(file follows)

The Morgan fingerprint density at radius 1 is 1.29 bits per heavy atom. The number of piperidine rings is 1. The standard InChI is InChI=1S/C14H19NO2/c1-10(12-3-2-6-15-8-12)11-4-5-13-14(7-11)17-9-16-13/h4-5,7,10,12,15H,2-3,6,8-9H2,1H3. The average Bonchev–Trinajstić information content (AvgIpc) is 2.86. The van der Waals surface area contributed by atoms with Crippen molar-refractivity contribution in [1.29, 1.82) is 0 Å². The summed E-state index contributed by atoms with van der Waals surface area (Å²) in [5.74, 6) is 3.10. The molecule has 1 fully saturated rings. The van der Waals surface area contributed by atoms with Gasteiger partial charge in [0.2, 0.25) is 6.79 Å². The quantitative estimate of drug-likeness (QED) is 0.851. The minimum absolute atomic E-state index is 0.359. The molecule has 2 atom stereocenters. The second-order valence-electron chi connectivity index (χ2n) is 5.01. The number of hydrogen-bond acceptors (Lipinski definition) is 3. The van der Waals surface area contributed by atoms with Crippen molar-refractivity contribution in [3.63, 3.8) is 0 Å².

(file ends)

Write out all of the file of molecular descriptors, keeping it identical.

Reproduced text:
The Morgan fingerprint density at radius 1 is 1.29 bits per heavy atom. The number of piperidine rings is 1. The standard InChI is InChI=1S/C14H19NO2/c1-10(12-3-2-6-15-8-12)11-4-5-13-14(7-11)17-9-16-13/h4-5,7,10,12,15H,2-3,6,8-9H2,1H3. The average Bonchev–Trinajstić information content (AvgIpc) is 2.86. The van der Waals surface area contributed by atoms with Crippen molar-refractivity contribution in [1.29, 1.82) is 0 Å². The summed E-state index contributed by atoms with van der Waals surface area (Å²) in [5.74, 6) is 3.10. The molecule has 1 fully saturated rings. The van der Waals surface area contributed by atoms with Gasteiger partial charge in [0.2, 0.25) is 6.79 Å². The quantitative estimate of drug-likeness (QED) is 0.851. The minimum absolute atomic E-state index is 0.359. The molecule has 2 atom stereocenters. The second-order valence-electron chi connectivity index (χ2n) is 5.01. The number of hydrogen-bond acceptors (Lipinski definition) is 3. The van der Waals surface area contributed by atoms with Crippen molar-refractivity contribution in [3.63, 3.8) is 0 Å².